5 Ways An Arts Degree Can Help You In The Workplace
So you’ve been studying a degree in the arts (English, Drama, Film, etc.) and now that graduation has come around, it’s quite possible that you’re not entirely sure what to do with the degree that you’ve been working to get for the last three years.
It is not a secret that it’s already difficult for graduates to get that first job to kickstart their careers, but when you’re studying a subject that doesn’t have a direct link to a career path, it can seem daunting to try and figure out where to go after graduation.
However, arts students tend to pick up and develop a number of useful transferable (soft) skills which can actually open up a lot of doors for them after graduation, according to Mark Harman to making them “work-ready“.
Instead of getting students ready for ONE job, an arts degree can prepare them for a whole variety of jobs! Here are some of the ways an arts degree can make you look more desirable to employers:
1. Research and Writing Skills
Research essays and dissertations were often the banes of an arts student’s existence. Alongside practical projects in which you were required to create and put hours of rehearsal time into a piece of theatre, or create a short film or an art piece, you were also asked to write extended essays (normally around 3,000 words long).
These essays teach students a lot about the best ways to research their topics, and how to structure and write an essay that would interest and captivate the reader. The topics were also pretty varied. For example, you could have been writing a comparison essay between two films one week, and the next you would be writing about the history of melodrama films in the 1940s and their reflections of American housewife culture during World War II. JSTOR was a student’s lifesaver.
These skills would be useful in both creative and analytical or research-based roles. Most roles would require at least some research or writing skills from you, and an arts degree is perfect for picking up those skills.
2. Presentation Skills and Confidence
Arts students (particularly drama students) are known for being very confident and outspoken people. Well, they have to be when their degree involves them performing in front of an audience of people.
Presentations are also a key part of the majority of degrees, and the arts are no exception. They are terrifying to many at first but the more you do, the better and more confident you become. Frequently presenting in front of others and receiving feedback will also help you to develop the correct body language and tone of voice when presenting.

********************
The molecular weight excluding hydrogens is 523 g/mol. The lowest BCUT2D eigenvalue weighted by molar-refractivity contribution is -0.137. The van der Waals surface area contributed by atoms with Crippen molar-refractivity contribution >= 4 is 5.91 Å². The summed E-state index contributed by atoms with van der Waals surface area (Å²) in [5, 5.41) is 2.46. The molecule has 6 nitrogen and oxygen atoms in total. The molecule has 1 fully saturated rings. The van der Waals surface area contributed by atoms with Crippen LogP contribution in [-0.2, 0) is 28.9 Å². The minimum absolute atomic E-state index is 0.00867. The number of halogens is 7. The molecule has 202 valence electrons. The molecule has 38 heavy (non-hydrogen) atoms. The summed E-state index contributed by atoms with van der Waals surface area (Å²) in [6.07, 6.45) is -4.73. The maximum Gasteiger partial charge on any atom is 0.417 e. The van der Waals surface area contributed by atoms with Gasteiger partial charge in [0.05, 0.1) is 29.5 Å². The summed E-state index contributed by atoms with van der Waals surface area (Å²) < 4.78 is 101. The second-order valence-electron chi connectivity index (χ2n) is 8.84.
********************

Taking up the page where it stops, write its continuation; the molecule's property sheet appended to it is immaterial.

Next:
Not only will they prepare you for presentations that you may be required to do in your future job, they will also improve your interview and verbal communication skills.
3. Collaborative Skills and Communication
Many arts subjects (particularly film and theatre) require A LOT of group work. Depending on the size of the group and the types of people you’re working with, group work can be extremely challenging. But it helps to put things into perspective. You frequently think: If I can complete a project with this group full of people who don’t show up half the time, I can do anything.
A skill that is desirable for a number of employers is the ability to work as part of a team. This all involves actively communicating (listening to other members as well as providing input) with your team members, being able to divide roles within the group, being reliable, and possibly taking on leadership roles.
4. Critical Thinking
BA degrees are often jam-packed with discussions and ideas rather than facts and figures. This encourages students to come up with and share their own thoughts and ideas on a specific piece of work or a particular theory.
Seminars are generally used to analyse the week’s film or piece of literature and reflect on its relevance to the time it was created and the audience it was created for.
To be able to come up with your own ideas and opinions is a valuable skill for the workplace according to the University of Prince Edward Island, as well as “critical reasoning, argumentation”, and thus the ability to solve any problems that may arise during projects and group work.
5. Creative Thinking
Finally, to be an arts student, it is very likely that you have to be creative! Projects and group work require you to come up with and develop your own ideas and, most importantly, they teach you how to bring those ideas to life.
If you’re looking for a role in any sort of content creation or marketing industry, you need to be full of creative ideas. A degree in the arts can help you to frequently find those ideas and make them a reality. Employers are looking for people who can come up with ideas for articles, advertisements, website improvements, anything that can help to drive the company forward!
So, go out there and succeed with that arts degree and the skills that you hadn’t even realised you had developed over those three years that you had spent at university!